Critic Reviews



Based on 29 critic reviews provided by
The Little Hours is no one-trick pony. While the lunacy of nuns who swear like sailors makes a comically boisterous impression, it’s also about women in the Middle Ages forced into religious life for various reasons and how they cope, viewed through a decidedly humorous lens.
A comedy in both the current and the original senses of the word, Little Hours earns its laughs before ensuring a happy end.
A medieval convent comedy for the megaplex crowd.
The movie is not camp. It’s deliciously deadpan sex farce played by some of the deftest clowns in the English-speaking world. The more matter-of-fact it is, the more screamingly funny.
Writer-director Jeff Baena has squeezed heart into this film, particularly with a surprisingly sincere, potent ending. Beneath all the bodily fluids and sex jokes, Baena and his actors show a deep fascination with the way we communicate our love, romantically and platonically — especially when the going gets tough.
Matching a crackling wit with the absurd dissonance of time and place found in the best of Monty Python and Mel Brooks, Little Hours is so eager to please that its one-note humor lands with ease.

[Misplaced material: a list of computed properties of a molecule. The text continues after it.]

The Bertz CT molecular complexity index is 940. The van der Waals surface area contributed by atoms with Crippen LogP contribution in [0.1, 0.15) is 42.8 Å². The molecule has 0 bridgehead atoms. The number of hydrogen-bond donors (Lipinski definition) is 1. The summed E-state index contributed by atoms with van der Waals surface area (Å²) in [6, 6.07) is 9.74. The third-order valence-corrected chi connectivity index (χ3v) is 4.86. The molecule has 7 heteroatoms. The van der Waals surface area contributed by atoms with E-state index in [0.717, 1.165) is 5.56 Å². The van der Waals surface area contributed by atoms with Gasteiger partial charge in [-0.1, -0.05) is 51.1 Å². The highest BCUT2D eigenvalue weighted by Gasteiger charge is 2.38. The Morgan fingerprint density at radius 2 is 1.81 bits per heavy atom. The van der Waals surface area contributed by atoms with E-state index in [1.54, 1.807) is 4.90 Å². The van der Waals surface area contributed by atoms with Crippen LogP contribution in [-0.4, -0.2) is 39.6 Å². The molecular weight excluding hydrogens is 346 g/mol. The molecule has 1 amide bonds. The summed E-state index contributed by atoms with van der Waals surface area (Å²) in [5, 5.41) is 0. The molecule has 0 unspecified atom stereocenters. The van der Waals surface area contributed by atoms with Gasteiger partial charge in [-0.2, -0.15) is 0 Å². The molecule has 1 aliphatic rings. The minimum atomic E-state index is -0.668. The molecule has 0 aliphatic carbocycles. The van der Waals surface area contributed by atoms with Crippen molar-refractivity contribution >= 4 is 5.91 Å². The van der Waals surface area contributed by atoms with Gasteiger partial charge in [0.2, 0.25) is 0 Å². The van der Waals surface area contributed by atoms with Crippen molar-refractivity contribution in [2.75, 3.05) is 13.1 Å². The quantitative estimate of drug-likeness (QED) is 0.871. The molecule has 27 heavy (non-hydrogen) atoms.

Even if The Little Hours never becomes a knee-slapper, it’s consistently entertaining…kind of like a laid-back, stretched-out Monty Python sketch.
On paper, The Little Hours sounds like a combative anti-religious tract, but Baena’s less interested in mocking the church than in basking in the gulf between humanity’s lofty aspirations and its baser instincts.
It’s far from achieving the holy grail of comedy, but as a frivolous, fleeting time, The Little Hours has its charms thanks to the strength of its cast.
The Little Hours is reasonably entertaining, but it hints just enough at something deeper that it may well leave you wanting.

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